“When you make a decision to go young, particularly in the secondary, you do that with the full awareness that there are going to be some growing pains. We certainly are experiencing some of those. But you do that because you are betting on the upside. And you know once you learn those lessons and get through some of those tough experiences you’re going to have a group of players that is capable of playing together for a while at a high level. I believe they’ll answer the call and we’ll play good defense.”

Players want to prove that Smith and Kubiak did the right thing, Quin said.

“Those guys see something or saw something that they felt like, ‘We’re going to go in this direction and it’s going to be good for us,’” Quin said. “So I don’t feel like just because we started off the season and we’re last, this was a bad decision. We’ve got to play better and make it a great decision. They stuck their necks out for us, now we have to go out and perform for them.”

2) The rush got only one addition of note, tackle Earl Mitchell, a third-round pick. Connor Barwin, a rush-specialist end, was lost for the season with an injury suffered opening day, which hurt as he was in line to be the most improved player on the team.

But the Kubiak-Smith duo doesn’t appear to have done enough here either, expecting patience would pay off with growth that we simply haven’t seen.

They hope Mark Anderson or Adewale Ogunleye can catch on to what they are doing and ultimately help replace Barwin. A second rushing force to go with Mario Williams is crucial, and a better rush would offer a lot of relief to the defensive backs.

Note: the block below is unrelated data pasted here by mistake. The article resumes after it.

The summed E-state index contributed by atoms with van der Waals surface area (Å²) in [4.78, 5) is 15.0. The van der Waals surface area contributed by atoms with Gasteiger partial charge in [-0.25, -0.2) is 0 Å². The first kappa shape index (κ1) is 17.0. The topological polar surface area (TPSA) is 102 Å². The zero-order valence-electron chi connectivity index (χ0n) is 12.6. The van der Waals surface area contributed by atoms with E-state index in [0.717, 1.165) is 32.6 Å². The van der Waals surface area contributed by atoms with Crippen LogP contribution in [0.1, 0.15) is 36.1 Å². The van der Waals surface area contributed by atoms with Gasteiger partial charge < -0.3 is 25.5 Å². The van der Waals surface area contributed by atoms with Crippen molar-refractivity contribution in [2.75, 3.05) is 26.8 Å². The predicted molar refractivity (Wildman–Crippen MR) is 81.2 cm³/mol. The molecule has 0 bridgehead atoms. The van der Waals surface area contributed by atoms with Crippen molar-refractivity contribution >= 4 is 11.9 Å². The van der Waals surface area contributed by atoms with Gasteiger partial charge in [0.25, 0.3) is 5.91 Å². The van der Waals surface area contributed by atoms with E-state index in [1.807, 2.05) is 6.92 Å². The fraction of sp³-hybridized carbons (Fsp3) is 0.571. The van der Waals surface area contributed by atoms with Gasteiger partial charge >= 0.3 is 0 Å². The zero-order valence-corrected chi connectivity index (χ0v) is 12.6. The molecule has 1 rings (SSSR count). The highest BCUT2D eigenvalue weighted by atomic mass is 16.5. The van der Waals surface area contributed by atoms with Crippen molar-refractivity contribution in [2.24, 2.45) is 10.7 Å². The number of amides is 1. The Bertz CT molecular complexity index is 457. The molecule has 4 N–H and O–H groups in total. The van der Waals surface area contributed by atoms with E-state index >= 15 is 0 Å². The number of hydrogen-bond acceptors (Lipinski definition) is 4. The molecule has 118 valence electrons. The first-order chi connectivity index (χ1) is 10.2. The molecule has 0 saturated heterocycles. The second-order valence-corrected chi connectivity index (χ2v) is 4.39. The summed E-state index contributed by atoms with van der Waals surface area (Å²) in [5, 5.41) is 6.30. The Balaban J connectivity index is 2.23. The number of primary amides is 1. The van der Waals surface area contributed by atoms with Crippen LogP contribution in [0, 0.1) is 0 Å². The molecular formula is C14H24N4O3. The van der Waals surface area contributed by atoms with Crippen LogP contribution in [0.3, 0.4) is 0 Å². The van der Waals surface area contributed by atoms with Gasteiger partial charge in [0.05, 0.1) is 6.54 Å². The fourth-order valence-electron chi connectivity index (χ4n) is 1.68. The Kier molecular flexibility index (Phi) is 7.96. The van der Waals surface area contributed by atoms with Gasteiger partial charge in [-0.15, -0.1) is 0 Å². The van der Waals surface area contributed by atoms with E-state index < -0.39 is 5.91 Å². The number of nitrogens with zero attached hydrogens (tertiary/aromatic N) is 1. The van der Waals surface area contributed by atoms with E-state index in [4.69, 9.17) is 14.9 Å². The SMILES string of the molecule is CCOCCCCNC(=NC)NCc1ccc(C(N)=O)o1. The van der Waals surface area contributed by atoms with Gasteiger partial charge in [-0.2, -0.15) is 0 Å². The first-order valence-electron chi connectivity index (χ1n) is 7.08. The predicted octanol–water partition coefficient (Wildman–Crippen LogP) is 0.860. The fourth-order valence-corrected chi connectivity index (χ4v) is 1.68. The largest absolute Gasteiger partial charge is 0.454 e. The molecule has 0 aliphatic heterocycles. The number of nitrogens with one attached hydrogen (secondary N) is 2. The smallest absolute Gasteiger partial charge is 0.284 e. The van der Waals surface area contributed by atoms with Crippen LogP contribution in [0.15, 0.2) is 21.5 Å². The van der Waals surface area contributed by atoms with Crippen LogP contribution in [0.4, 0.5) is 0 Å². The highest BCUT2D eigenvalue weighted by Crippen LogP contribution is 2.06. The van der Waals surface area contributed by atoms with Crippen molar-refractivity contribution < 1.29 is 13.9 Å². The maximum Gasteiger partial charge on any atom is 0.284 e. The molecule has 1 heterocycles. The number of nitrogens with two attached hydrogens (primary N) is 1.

The Texans have faced very good quarterbacks so far.

Still, according to ESPN Stats & Information, they have thrown 147 passes against the Texans when they’ve rushed just four defenders, completing 111 of them for a 75.5 percentage and 1,352 yards. Those are the highest number in the league in each of those categories.

With a four-man rush, the Texans have given up eight touchdowns, a 110.1 passer rating and recorded only four sacks.

For context: The Tennessee Titans have faced 10 fewer pass attempts against their standard pressure and have 10 more sacks than Houston in those situations.

“I think Mario Williams has been great,” said Matt Williamson of Scouts Inc. “Fulfilling all of his vast and amazing potential. But the rest of the crew is letting him and their terrible pass defense down.”

3) It was reasonable to expect that the Texans, who felt they’d made great strides in balancing out the offense and running in the red zone, would improve from 10th in scoring a year ago. Overly reliant on the pass, the 2009 Texans averaged just more than 24 points a game.

Matt Schaub’s got enough on his plate with his own struggles, which include an adjustment to coordinator Rick Dennison and a balky ankle for Andre Johnson.

Now as the leader of the offense, he sees his counterparts slinging the ball all over the field and has to be feeling more pressure than he should to get some crooked numbers on his side of the scoreboard.

With no major personnel change, the team’s gotten a touch less than that while allowing nearly a touchdown more a game. It’s hit 30 points in three wins.

But in two hard-to-swallow blowouts, the Texans' offense struggled. It didn't get a touchdown against Dallas until under two minutes were left. It didn’t find the end zone against the Giants until the third quarter.

“We’ve hit a couple of rough patches, but that’s expected,” Smith said. “I’ve got total confidence in our guys and that we’ll make plays and continue to play good on offense.”

Houston’s been outscored 78-40 in the first half. The offense can do more to keep the Texans in a tough game.